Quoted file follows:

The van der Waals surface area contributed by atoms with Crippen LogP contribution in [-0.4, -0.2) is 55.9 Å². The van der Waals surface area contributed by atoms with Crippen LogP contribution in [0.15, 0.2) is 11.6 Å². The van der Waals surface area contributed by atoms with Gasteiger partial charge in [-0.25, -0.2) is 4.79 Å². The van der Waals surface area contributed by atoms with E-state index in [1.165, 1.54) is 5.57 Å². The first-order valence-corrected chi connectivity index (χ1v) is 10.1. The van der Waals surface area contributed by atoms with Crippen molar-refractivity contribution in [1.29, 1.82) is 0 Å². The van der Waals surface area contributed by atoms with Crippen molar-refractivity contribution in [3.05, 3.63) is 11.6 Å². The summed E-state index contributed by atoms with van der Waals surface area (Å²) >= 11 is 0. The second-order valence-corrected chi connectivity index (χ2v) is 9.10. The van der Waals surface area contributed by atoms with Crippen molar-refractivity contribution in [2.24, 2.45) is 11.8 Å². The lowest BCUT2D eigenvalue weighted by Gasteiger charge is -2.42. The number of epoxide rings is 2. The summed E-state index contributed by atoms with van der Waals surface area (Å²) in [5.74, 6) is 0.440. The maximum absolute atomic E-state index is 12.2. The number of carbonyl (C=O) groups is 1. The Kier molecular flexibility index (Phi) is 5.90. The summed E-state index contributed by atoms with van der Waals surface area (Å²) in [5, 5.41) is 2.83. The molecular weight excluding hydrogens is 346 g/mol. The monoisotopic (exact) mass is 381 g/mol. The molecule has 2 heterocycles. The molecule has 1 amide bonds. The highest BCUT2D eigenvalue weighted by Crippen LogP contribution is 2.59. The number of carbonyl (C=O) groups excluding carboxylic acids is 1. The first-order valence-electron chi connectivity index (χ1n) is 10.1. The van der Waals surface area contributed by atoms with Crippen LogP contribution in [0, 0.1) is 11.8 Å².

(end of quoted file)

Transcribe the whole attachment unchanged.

The van der Waals surface area contributed by atoms with Crippen LogP contribution in [-0.4, -0.2) is 55.9 Å². The van der Waals surface area contributed by atoms with Crippen LogP contribution in [0.15, 0.2) is 11.6 Å². The van der Waals surface area contributed by atoms with Gasteiger partial charge in [-0.25, -0.2) is 4.79 Å². The van der Waals surface area contributed by atoms with E-state index in [1.165, 1.54) is 5.57 Å². The first-order valence-corrected chi connectivity index (χ1v) is 10.1. The van der Waals surface area contributed by atoms with Crippen molar-refractivity contribution in [1.29, 1.82) is 0 Å². The van der Waals surface area contributed by atoms with Crippen molar-refractivity contribution in [3.05, 3.63) is 11.6 Å². The summed E-state index contributed by atoms with van der Waals surface area (Å²) >= 11 is 0. The second-order valence-corrected chi connectivity index (χ2v) is 9.10. The van der Waals surface area contributed by atoms with Crippen molar-refractivity contribution in [2.24, 2.45) is 11.8 Å². The lowest BCUT2D eigenvalue weighted by Gasteiger charge is -2.42. The number of epoxide rings is 2. The summed E-state index contributed by atoms with van der Waals surface area (Å²) in [5.74, 6) is 0.440. The maximum absolute atomic E-state index is 12.2. The number of carbonyl (C=O) groups is 1. The Kier molecular flexibility index (Phi) is 5.90. The summed E-state index contributed by atoms with van der Waals surface area (Å²) in [5, 5.41) is 2.83. The molecular weight excluding hydrogens is 346 g/mol. The monoisotopic (exact) mass is 381 g/mol. The molecule has 2 heterocycles. The molecule has 1 amide bonds. The highest BCUT2D eigenvalue weighted by Crippen LogP contribution is 2.59. The number of carbonyl (C=O) groups excluding carboxylic acids is 1. The first-order valence-electron chi connectivity index (χ1n) is 10.1. The van der Waals surface area contributed by atoms with Crippen LogP contribution in [0, 0.1) is 11.8 Å².